Klopp’s arrival in mid-October, following the sacking of Rodgers, has lifted the mood at Liverpool, despite the patchy form and mounting injuries. And having encountered Klopp’s Borussia Dortmund in the Champions League during his time at City, Milner believes Liverpool have hired a proven winner in the German.
“Unfortunately, I have had plenty of experience of changing managers, too many really, but it’s about what you take from it – from the good ones and the bad ones,” Milner says. “When I signed for Newcastle, Sir Bobby Robson was sacked after three or four games, so it’s not easy. A change of manager is the hardest thing in football, maybe in any job, because some people will rate you, others won’t, and you just have to accept that it is all about opinions.
“You have to start again. When a manager signs you and tells you his plans, they go out of the window once he’s gone, but that’s the game. You just have to click into the new guy as quickly as possible, but as for Jürgen Klopp, he is an experienced manager who has won big trophies.
“I played against his teams in the Champions League and I always remember the game at City [in October 2012], when Dortmund absolutely annihilated us, even though we drew 1-1. It should have ended 9-1 to them and that is no exaggeration.
“The lads were talking in the dressing room afterwards about it being like playing against a team of bees, partly because of their yellow kit, but also because they were like a swarm due to the pressure they would put you under whenever you had the ball. It was great to watch, and having been made aware of the football he plays, it is exciting for him to come here and be able to work with him.”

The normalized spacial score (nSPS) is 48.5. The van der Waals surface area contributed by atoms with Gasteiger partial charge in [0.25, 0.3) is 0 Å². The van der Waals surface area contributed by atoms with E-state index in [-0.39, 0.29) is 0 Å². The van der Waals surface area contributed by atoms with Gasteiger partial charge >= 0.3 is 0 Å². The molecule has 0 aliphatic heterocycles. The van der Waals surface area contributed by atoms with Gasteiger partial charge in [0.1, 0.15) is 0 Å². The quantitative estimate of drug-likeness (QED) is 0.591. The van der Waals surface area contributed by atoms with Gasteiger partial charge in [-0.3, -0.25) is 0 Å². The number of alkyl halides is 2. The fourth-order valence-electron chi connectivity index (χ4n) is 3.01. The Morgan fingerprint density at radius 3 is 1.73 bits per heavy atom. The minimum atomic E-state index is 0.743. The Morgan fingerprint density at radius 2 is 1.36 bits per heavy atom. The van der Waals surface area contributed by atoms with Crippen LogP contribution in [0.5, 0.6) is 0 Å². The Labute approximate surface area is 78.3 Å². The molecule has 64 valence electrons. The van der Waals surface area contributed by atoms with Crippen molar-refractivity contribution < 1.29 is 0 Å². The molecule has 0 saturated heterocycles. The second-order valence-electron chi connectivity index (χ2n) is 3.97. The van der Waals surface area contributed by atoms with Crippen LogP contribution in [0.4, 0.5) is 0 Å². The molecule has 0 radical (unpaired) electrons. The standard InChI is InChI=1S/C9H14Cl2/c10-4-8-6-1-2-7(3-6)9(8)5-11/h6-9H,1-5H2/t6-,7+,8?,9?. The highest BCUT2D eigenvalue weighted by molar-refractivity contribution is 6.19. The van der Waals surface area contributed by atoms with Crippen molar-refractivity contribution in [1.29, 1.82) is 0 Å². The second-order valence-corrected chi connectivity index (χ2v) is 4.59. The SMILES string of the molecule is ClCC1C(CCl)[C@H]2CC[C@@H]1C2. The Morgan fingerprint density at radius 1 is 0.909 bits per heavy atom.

That Dortmund “swarm”, the so-called gegenpress which defines Klopp’s teams, has been criticised by the likes of Sunderland manager Sam Allardyce as being the root cause of the injury crisis currently afflicting the Liverpool squad. Allardyce claimed that Klopp was asking too much of his players and was paying the price for a lack of understanding about the demands of English football, but Milner rejects those suggestions.
“To be honest, I think that is a bit of bollocks,” Milner says emphatically. “Yes, look at the games we have played, but look at how many other teams have had hamstring injuries. I don’t think you can blame the style of play. People will say we are training too hard, but we have been playing every three days, so there is no time to train.
“I think the workload is a shock for the foreign lads and as the manager said, during the period of time they would have had off in Germany, we will have played 10 games. It is different, but that’s the way it is over here, so you just get on with it.”
Taking on United at Anfield will see Milner achieve the rare distinction of facing the red half of Manchester on home turf for Leeds, City and Liverpool, three clubs with their own hostilities towards Old Trafford.
Milner admits, however, it is difficult to place the rivalries in order of significance. “I have played for Leeds and City, both teams don’t particularly like Manchester United either, so it is a feeling that I have experienced before,” Milner says. “But this is a big game and I know what a big fixture it is. I have been used to watching Liverpool against United from being a kid, so I know what it is all about.
“You have the build-up and the talk before, but despite all of the history and rivalry, it ultimately comes down to 90 minutes. United have had a bad run, but seemed to be a bit unlucky against Newcastle the other night after putting in a good performance. Both teams are going into it with confidence.
“Saying that, though, I’m sure most of the fans would take a scrappy 1-0 win in this one.”